Questions surround safety of cervical cancer vaccine
Posted February 19, 2009
Updated March 9, 2009
Canton, N.C. — In track and field, 17-year-old Holly Runstrom was one of the best high school athletes in the state. The mile, the 4 x 800 relay – she was a star.
"Track is my life," Runstrom said. "I love it. It's what I do."
Debate surrounds cervical cancer vaccine
Runstrom's life took a dramatic turn last May within days of taking Gardasil, a vaccine given to girls and women ages 9 to 26 to help protect against the virus that causes cervical cancer.
The Clyde teen says she was hospitalized with symptoms of dizziness, headaches, breathing difficulty, fatigue, stomach pains and chest pains, which she said felt like a knife had cut into her chest.
"Everything came back absolutely normal," said her mother, Marian Greene. "None of the tests were off. She felt awful, but there was no medical evidence – nothing pointing to what was wrong with her."
Two months after the symptoms started, doctors diagnosed Runstrom with mononucleosis.
Runstrom says that even today, she is still too weak to run or go to school.
"I don't have any strength," she said. "I get headaches constantly, and I never used to get headaches."
Her family thinks Gardasil is responsible. Doctors do not know if her condition is related to the vaccine or if it is a coincidence.
However, the U.S. Centers for Disease Control and Prevention, which monitors reports like Runstrom's, says there is no evidence that the vaccine causes any serious side-effects.
Of the 22 million women and girls in the United States who have received the vaccine, approximately 10,000 cases of adverse side-effects have been reported. Of those, 6 percent are considered serious.
The CDC reports there are side-effects, including fainting, pain and swelling at the injection site, headache, nausea and fever, but it has not found a common medical pattern to reports of serious adverse problems directly linked to the vaccine.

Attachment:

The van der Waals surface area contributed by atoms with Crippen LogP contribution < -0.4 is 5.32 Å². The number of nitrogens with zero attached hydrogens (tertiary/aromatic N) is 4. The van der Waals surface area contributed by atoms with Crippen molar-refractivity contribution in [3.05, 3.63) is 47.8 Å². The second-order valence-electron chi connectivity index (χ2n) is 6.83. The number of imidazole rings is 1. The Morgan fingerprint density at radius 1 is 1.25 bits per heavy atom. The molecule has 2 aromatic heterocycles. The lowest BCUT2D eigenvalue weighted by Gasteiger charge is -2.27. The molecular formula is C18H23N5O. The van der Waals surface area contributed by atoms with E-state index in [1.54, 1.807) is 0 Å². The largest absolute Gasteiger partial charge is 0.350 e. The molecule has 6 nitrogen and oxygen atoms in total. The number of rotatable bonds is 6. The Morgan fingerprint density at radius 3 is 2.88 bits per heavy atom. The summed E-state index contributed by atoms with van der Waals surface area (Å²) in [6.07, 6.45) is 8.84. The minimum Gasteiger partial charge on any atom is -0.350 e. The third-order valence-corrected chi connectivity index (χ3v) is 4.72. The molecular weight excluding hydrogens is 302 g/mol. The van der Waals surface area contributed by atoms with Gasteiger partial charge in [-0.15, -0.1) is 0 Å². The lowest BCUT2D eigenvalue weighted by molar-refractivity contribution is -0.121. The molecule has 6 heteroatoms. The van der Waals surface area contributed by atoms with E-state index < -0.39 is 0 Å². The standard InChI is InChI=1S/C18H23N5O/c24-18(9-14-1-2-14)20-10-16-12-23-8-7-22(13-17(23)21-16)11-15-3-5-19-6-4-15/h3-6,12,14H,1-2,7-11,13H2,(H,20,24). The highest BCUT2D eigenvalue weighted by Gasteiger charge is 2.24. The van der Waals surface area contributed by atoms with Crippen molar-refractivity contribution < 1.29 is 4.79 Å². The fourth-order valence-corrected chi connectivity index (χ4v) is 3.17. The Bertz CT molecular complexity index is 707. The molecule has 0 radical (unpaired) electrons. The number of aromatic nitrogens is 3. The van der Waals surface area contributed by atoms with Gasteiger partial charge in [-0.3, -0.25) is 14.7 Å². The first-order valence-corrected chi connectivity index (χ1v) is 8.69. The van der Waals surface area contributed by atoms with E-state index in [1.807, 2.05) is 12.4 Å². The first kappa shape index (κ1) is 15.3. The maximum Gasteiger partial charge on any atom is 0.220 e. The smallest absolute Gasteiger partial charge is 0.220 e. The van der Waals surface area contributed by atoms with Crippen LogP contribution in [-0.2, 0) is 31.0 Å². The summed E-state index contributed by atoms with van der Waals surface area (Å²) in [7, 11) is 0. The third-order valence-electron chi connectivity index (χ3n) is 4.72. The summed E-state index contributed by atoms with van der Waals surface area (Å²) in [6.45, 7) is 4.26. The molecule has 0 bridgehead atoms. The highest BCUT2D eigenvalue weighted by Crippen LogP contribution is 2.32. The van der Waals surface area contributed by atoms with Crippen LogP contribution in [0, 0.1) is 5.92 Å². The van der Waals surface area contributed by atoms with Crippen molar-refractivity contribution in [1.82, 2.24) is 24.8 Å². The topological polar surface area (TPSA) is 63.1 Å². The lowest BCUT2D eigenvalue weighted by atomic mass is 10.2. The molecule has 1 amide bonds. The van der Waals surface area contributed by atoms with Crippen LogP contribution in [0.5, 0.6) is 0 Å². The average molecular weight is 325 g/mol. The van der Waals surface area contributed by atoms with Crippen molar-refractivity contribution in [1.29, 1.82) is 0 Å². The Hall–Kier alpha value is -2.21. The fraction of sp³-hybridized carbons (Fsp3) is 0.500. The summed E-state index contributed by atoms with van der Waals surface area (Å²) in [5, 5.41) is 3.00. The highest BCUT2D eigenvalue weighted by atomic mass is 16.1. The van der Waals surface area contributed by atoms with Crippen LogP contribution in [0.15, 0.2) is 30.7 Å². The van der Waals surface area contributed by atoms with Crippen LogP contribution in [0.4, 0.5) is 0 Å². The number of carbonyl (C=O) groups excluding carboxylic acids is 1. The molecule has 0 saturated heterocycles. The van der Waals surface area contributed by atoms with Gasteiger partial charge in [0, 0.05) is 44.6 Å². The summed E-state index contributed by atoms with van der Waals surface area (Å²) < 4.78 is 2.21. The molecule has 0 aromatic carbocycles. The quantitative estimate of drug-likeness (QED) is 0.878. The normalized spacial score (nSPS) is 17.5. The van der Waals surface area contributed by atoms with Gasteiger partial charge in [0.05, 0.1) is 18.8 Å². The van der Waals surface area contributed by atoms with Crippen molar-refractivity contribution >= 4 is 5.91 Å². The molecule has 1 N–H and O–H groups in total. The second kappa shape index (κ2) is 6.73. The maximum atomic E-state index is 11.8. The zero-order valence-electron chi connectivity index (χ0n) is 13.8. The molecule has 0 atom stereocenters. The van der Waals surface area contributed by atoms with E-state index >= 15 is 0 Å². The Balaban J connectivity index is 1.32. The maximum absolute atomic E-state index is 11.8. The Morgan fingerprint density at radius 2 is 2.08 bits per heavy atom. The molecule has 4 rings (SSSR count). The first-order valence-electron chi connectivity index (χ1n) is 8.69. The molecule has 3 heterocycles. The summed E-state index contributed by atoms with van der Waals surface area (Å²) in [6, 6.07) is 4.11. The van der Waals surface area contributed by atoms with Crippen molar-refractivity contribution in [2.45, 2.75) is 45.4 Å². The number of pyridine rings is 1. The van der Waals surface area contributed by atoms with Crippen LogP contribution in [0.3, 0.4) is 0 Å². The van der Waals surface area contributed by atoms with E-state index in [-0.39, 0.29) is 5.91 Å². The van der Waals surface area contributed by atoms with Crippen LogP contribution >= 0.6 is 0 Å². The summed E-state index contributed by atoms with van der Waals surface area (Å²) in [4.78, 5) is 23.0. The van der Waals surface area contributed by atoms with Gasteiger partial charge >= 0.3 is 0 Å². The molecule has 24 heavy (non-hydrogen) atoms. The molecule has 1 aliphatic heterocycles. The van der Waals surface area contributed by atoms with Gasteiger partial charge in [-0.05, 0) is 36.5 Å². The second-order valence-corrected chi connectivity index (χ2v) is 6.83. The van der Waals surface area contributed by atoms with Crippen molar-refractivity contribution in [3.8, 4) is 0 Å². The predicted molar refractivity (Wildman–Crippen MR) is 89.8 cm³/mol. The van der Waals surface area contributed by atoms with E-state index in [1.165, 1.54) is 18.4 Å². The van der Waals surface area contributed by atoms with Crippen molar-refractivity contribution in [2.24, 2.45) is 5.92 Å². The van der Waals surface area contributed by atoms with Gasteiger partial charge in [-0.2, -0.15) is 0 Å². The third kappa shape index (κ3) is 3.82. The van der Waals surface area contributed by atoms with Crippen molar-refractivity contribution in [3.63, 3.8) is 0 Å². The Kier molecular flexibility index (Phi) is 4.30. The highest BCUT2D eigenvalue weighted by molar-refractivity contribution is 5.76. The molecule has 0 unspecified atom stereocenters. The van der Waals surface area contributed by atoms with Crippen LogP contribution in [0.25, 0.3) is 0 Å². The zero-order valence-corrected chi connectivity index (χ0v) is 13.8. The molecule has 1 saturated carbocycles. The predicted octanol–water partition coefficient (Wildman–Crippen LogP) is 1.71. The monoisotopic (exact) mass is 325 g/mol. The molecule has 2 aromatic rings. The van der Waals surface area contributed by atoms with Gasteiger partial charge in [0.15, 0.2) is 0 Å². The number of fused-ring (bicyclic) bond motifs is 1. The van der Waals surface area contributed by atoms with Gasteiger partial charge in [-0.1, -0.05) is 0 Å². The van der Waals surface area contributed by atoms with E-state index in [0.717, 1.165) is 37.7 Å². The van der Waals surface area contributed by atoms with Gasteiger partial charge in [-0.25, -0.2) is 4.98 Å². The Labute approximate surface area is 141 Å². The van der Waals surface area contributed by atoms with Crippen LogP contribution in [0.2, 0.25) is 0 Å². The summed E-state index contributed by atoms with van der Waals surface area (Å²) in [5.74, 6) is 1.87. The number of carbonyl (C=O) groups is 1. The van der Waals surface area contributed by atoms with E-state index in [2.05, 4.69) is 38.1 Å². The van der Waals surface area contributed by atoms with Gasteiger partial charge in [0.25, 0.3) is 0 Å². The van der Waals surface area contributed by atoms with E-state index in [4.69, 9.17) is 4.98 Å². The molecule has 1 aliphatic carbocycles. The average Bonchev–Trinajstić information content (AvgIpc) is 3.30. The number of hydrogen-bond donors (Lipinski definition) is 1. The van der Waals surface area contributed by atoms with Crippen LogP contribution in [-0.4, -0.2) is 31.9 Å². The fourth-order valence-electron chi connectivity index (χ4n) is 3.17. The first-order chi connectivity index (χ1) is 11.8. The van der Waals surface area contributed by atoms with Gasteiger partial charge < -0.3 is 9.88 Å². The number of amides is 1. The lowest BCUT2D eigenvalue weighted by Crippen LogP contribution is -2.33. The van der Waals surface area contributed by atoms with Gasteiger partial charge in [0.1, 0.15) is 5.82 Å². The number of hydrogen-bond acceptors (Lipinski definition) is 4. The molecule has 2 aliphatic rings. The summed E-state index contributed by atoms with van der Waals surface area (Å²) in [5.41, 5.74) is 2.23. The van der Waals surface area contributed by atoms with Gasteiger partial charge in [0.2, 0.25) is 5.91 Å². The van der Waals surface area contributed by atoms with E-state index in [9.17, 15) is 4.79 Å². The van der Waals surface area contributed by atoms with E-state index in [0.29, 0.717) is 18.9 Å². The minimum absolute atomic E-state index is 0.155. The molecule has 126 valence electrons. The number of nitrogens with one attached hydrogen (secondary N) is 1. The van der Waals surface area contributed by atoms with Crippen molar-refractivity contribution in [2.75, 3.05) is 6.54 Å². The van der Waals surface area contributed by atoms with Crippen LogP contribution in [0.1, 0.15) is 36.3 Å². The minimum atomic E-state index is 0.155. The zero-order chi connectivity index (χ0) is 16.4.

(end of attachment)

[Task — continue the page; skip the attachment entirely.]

Hailed as a miracle breakthrough, Gardasil exploded on the U.S. market in 2006 as a way to help prevent infection from four types of human papillomavirus, two of which cause 70 percent of cervical cancer cases.
Doctors believe the vaccine, manufactured by pharmaceutical giant Merck & Co., will lower cervical cancer rates.
"You have to remember that 30 women a day are diagnosed with cervical cancer," said Dr. Nicole Parkerson, a Raleigh pediatrician who regularly administers the vaccine. "Ten a day die of cervical cancer. In my opinion, it's a huge benefit for girls this generation."
The National Vaccine Information Center, a vaccine watchdog group, is calling for more study of the vaccine and its side-effects.
The group says that compared with Menactra, a vaccine for meningitis, Gardasil is associated with at least twice as many emergency room visits, four times as many deaths, five times as many reports of not recovering and seven times as many reports of being disabled.
A CDC spokesman says the numbers are not a fair comparison of the two vaccines. Boys and girls both receive the meningitis vaccine. Gardasil involves three injections, which means more occurrences of side-effects.
The CDC had not issued a formal statement to WRAL News as of Thursday afternoon.
"NVIC is not a medical organization and has a long history of raising concerns about vaccines that are in direct conflict with the opinion of leading medical experts," Amy Rose, director of media relations at Merck, said in a statement to WRAL News.
Merck's Web site includes a statement referring to reports of serious side-effects. It says a reported case "does not necessarily mean that the vaccine caused or contributed" to the reported health problem.
Rose also says the company carefully monitors the safety of the vaccine.
"Nothing is more important to Merck than the safety of our products," she said. "Experts at the FDA and CDC also continue to review data, and as recently as four months ago, said 'Gardasil continues to be safe and effective, and its benefits continue to outweigh its risks.'"
Meanwhile, as the debate over the vaccine and its safety continues, Runstrom and her mother say they are moving forward and trying to stay positive.
"Every day is a new battle," Greene said. "Every day is a blessing."
Runstrom says she wants to find out how she became ill, but more than anything, she wants to race again.
"I want to be better, so I can fulfill my dreams and my goals," she said. "And I want to be healthy again. Mainly, that's what my goal is."